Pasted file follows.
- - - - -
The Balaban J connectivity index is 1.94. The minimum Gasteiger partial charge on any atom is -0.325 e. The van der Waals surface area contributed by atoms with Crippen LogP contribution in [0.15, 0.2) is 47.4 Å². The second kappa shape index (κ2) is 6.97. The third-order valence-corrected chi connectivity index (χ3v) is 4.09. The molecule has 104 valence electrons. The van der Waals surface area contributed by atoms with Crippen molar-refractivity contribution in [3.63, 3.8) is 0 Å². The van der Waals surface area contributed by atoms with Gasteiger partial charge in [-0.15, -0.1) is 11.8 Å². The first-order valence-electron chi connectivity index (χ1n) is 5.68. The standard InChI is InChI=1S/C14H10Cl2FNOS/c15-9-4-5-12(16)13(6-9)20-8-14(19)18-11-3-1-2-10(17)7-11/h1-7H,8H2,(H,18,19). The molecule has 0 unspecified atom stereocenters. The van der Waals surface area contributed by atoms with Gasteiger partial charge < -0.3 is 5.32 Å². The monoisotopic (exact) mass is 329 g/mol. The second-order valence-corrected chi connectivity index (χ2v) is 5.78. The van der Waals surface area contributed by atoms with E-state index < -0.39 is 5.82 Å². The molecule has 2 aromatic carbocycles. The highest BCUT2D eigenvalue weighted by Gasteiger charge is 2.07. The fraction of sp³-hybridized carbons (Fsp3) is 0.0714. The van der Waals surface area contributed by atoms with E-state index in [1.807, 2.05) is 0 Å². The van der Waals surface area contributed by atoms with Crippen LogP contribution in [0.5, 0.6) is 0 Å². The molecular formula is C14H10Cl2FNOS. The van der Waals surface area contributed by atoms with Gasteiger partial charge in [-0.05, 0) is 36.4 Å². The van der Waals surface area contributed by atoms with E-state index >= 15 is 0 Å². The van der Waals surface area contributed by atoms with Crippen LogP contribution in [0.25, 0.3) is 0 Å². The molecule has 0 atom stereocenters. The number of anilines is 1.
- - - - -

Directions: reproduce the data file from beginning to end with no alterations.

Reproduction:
The Balaban J connectivity index is 1.94. The minimum Gasteiger partial charge on any atom is -0.325 e. The van der Waals surface area contributed by atoms with Crippen LogP contribution in [0.15, 0.2) is 47.4 Å². The second kappa shape index (κ2) is 6.97. The third-order valence-corrected chi connectivity index (χ3v) is 4.09. The molecule has 104 valence electrons. The van der Waals surface area contributed by atoms with Crippen molar-refractivity contribution in [3.63, 3.8) is 0 Å². The van der Waals surface area contributed by atoms with Gasteiger partial charge in [-0.15, -0.1) is 11.8 Å². The first-order valence-electron chi connectivity index (χ1n) is 5.68. The standard InChI is InChI=1S/C14H10Cl2FNOS/c15-9-4-5-12(16)13(6-9)20-8-14(19)18-11-3-1-2-10(17)7-11/h1-7H,8H2,(H,18,19). The molecule has 0 unspecified atom stereocenters. The van der Waals surface area contributed by atoms with Gasteiger partial charge < -0.3 is 5.32 Å². The monoisotopic (exact) mass is 329 g/mol. The second-order valence-corrected chi connectivity index (χ2v) is 5.78. The van der Waals surface area contributed by atoms with E-state index < -0.39 is 5.82 Å². The molecule has 2 aromatic carbocycles. The highest BCUT2D eigenvalue weighted by Gasteiger charge is 2.07. The fraction of sp³-hybridized carbons (Fsp3) is 0.0714. The van der Waals surface area contributed by atoms with E-state index in [1.807, 2.05) is 0 Å². The van der Waals surface area contributed by atoms with Crippen LogP contribution in [0.5, 0.6) is 0 Å². The molecular formula is C14H10Cl2FNOS. The van der Waals surface area contributed by atoms with Gasteiger partial charge in [-0.05, 0) is 36.4 Å². The van der Waals surface area contributed by atoms with E-state index >= 15 is 0 Å². The van der Waals surface area contributed by atoms with Crippen LogP contribution in [0.25, 0.3) is 0 Å². The molecule has 0 atom stereocenters. The number of anilines is 1.